A young girl discovers her father has an amazing talent to bring characters out of their books and must try to stop a freed villain from destroying them all, with the help of her father, her aunt, and a storybook's hero.
Upon moving into the run-down Spiderwick Estate with their mother, twin brothers Jared and Simon Grace, along with their sister Mallory, find themselves pulled into an alternate world full of faeries and other creatures.
In order to restore their dying safe haven, the son of Poseidon and his friends embark on a quest to the Sea of Monsters to find the mythical Golden Fleece while trying to stop an ancient evil from rising.
Brandon T. Jackson
Professor Trevor Anderson receives his teenager nephew Sean Anderson. He will spend ten days with his uncle while his mother, Elizabeth, prepares to move to Canada. She gives a box to Trevor that belonged to his missing brother, Max, and Trevor finds a book with references to the last journey of his brother. He decides to follow the steps of Max with Sean and they travel to Iceland, where they meet the guide Hannah Ásgeirsson. While climbing a mountain, there is a thunderstorm and they protect themselves in a cave. However, a lightening collapses the entrance and the trio is trapped in the cave. They seek an exit and falls in a hole, discovering a lost world in the center of the Earth. Written by
Claudio Carvalho, Rio de Janeiro, Brazil
When Trevor opens the box of stuff belonging to his lost brother, he pulls out an odd wooden item, declares that he doesn't know what it is, and sets it aside. The item is a Holmes Stereoscope, a device designed in 1861 by the American physician and writer, Oliver Wendell Holmes, for the viewing of so-called "stereocards". A stereocard is like a postcard which has a Left-view and Right-view photograph mounted alongside one another. When viewed through this stereoscope, the photographs are merged into one 3-D image (which was later adopted for the ViewMaster viewers and cards). The Holmes Stereoscope was a great source of entertainment in the Victorian era. It was, in a sense, the Home Entertainment Centre of its day, as it transported its users to exotic places all over the world. People bought packs of stereocards for their entertainment - in much the same way as we buy DVDs today! (Thus, a character in a 3-D movie having no idea what a stereoscope is, makes for a cute little 3-D in-joke...) See more »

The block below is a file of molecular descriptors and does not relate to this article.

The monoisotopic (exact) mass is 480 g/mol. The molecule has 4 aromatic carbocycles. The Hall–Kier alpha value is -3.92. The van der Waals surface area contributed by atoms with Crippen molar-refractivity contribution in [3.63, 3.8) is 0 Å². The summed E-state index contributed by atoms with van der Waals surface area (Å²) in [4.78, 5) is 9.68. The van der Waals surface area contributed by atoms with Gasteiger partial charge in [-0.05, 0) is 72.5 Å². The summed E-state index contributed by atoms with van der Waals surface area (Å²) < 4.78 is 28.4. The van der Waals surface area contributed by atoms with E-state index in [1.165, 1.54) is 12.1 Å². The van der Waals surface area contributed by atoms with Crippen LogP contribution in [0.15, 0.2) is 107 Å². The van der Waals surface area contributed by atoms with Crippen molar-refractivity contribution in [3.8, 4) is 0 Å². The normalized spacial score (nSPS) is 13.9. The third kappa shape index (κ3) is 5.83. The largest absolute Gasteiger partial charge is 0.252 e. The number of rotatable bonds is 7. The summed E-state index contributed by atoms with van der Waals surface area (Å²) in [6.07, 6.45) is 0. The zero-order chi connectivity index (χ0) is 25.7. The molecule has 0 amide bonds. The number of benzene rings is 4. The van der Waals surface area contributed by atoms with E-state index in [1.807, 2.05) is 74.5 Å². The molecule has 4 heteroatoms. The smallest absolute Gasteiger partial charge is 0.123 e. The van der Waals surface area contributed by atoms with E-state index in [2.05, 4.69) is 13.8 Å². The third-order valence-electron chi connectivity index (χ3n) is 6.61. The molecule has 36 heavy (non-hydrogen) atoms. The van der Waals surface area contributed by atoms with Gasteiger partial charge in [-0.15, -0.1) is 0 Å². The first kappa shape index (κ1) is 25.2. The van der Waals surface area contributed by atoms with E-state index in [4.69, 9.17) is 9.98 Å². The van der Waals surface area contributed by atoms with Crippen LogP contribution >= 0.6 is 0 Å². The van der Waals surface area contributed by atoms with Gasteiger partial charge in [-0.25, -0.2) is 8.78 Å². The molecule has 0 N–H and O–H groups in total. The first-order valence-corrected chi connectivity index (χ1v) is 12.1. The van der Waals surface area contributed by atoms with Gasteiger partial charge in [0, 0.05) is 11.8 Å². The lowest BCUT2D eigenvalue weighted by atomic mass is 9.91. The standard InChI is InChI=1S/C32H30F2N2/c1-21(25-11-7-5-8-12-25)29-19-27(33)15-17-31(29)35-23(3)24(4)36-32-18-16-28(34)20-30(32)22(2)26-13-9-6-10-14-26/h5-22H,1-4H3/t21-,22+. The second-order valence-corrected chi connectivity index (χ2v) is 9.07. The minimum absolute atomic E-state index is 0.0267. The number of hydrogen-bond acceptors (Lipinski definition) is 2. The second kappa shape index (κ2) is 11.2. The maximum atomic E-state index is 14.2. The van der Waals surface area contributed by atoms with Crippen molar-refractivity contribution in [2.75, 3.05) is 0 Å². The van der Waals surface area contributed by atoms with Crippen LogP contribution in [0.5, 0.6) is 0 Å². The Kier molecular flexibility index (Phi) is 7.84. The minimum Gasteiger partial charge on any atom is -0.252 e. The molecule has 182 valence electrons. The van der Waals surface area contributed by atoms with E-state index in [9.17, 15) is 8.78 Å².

A diesel generator that was abandoned 60 years ago would not start by simply pushing the starter button; the batteries would be totally dead. See more »
What are you doing?
I am Googling at 30 thousand feet.
Are you supposed to be doing that?
Welcome to the 21st century.
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As the credits are rolling a flare with a burning fuse appears. When the credits end. The flare explodes. See more »
So I just got back from a screening and I thought the movie was OK. Overall, it was just the regular adventure-movie. The actors weren't bad, but I had seen better performances of them. The story is kind of a standard one. A guy with no close relatives has to watch over a boy and goes on an adventure with him. I'm not gonna spoil the ending, but I'm probably not gonna be able to... Now, I do have to say that I wasn't bored during the movie; it was acted out well enough, and it had its thrilling moments. But those things wouldn't be enough to recommend it for, though. My main concern was that some scenes were just too obviously made to make the movie adventurous. (like a 'rollercoaster-ride' in a mine). The only thing I would recommend it for would be the Real-D. It's a huge difference with the regular (IMAX-)3D. The image is crystal clear, and it all looks very realistic, and it seemed like some shots were especially made for the 3D-effect (which really made me jump sometimes). So, if you're interested in new techniques, go see it in 3D, it's an interesting experience. The movie itself is just not really worth your money. It's a regular adventure-movie with good SFX, but nothing original or special in it.
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